My big question is, given the fact that there will be these investigations, and the fact that the Democrats have to prove that they can get something done, which I think is also true, will all of them be able to walk and chew gum at the same time and compartmentalize in the way that Bill Clinton did when he was under investigation. He was able to get pass legislation, get stuff done, and not tweet about it every day. Not tweet about a witch hunt every day on Ken Starr. I don't know that Donald Trump has that ability to do that. If he does ,we certainly haven't seen it so far. So the question is, how will that, with the Robert Mueller investigation, the subpoena of the tax returns, and investigations on what happened on border policy and the hurricane in Puerto Rico, how will that impact the urge to do something together on prescription benefits or criminal justice reform? I don't think we know the answers to that yet. I think it largely depends on what the president is willing to do and how he can navigate something that is very nuanced here with Democrats.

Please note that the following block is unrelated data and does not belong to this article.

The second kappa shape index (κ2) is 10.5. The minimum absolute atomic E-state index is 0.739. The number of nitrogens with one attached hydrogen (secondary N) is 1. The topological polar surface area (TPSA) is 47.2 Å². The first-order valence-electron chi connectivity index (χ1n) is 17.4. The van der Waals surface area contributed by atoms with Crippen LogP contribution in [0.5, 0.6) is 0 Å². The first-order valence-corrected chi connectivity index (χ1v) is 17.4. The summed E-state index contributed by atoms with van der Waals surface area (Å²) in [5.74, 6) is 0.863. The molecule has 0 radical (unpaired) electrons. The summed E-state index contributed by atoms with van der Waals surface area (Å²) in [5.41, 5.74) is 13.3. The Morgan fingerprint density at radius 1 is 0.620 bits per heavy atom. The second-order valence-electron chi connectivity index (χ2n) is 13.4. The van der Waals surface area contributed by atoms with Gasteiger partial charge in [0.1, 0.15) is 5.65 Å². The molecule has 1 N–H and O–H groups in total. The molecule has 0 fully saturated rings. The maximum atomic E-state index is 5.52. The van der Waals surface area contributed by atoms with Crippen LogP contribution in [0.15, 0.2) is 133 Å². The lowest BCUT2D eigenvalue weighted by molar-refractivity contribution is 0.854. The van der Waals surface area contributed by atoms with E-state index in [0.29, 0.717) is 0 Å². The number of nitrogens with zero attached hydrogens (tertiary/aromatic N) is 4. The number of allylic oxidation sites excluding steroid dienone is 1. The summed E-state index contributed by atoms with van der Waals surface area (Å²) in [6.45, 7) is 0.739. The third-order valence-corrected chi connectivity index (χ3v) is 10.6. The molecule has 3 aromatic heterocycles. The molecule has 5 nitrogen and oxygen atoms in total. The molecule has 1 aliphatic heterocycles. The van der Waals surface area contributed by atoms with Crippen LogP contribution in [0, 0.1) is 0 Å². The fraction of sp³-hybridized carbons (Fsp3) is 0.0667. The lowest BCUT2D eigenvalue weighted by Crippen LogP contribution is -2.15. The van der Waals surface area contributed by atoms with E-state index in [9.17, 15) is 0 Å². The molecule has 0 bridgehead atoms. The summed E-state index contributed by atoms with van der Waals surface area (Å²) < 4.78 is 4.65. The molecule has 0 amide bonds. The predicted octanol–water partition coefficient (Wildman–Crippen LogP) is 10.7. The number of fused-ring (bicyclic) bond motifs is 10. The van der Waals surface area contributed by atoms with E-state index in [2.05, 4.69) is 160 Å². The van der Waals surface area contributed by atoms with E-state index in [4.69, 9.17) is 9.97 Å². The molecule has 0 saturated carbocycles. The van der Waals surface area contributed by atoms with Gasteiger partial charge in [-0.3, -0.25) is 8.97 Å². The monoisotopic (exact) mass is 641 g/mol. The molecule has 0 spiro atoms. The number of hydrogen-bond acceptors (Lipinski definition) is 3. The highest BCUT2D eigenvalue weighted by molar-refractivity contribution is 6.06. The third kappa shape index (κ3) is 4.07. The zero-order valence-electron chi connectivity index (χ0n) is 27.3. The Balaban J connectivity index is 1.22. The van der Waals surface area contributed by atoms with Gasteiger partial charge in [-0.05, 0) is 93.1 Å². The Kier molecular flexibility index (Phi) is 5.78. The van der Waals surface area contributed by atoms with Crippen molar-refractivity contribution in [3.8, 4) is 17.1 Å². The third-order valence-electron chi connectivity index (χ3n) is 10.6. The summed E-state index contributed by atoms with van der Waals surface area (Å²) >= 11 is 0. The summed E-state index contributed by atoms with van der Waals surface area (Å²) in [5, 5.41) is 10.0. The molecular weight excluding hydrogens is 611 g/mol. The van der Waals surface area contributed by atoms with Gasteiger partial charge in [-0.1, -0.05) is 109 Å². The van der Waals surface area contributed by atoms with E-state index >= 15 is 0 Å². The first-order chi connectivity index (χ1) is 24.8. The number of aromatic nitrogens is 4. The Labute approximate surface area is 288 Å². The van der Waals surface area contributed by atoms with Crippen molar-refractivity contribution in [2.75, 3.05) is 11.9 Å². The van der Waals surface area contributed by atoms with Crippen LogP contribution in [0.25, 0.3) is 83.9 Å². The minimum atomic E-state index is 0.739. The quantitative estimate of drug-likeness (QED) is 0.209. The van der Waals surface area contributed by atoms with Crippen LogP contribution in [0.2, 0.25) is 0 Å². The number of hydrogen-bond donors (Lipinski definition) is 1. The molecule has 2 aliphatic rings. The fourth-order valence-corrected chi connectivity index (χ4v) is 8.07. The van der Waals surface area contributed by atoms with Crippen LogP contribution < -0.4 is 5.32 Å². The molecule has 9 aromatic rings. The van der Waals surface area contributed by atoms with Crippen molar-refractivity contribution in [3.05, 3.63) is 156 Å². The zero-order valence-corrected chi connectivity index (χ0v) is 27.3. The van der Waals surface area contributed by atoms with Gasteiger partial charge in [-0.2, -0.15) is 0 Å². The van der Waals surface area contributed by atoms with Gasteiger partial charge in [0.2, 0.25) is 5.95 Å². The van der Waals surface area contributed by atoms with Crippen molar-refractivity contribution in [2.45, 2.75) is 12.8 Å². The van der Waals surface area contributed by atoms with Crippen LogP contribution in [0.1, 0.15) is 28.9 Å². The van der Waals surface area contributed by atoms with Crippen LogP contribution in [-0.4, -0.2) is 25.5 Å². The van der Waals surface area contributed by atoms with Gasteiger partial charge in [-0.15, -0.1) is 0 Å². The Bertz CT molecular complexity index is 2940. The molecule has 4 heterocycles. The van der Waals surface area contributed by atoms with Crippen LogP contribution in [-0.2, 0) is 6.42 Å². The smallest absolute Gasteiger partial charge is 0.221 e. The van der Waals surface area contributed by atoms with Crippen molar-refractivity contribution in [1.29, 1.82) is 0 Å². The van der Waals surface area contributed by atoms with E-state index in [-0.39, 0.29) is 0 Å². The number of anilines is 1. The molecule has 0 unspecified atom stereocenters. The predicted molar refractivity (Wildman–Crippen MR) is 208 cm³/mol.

BLITZER: What do you think, David?

DAVID CHALIAN, CNN POLITICAL DIRECTOR: The one thing in looking historically that I think Donald Trump is going to feel really good about, in addition to his success last night in specific races, if you look at Bill Clinton, Barack Obama, at their first midterms, they were about the same approval rating that Donald Trump is at now. They lost the House as a part of those first midterms and they each went on to get re-elected to a second term. I think it is that history that Donald Trump is probably going to feel a bit gooey about today.

TAPPER: One thing I think would be interesting, and I don't imagine he will do it, but President Trump could come out and embrace the diversity that we see in this new Congress. The first native American woman elected to Congress. Two of them, actually. The first Muslim- American women elected to Congress on the Republican side. The first female Senator from Tennessee, a Congress woman, Korean immigrant, Republican Congress woman-elect from California. He could talk about how there are more than 100 women in Congress and what a great thing that is. Some are Democrat and some are Republican, but of course, overwhelmingly Democrat. But he could come out and embrace that. That would be a nice note. I don't expect that he will do it.

(LAUGHTER)

I do think that that would be something that the Kellyanne Conways and Ivanka Trumps of the world would want him to do.

(CROSSTALK)

PHILLIP: That would require him to focus on someone other than himself.

TAPPER: And that's the problem.

(CROSSTALK)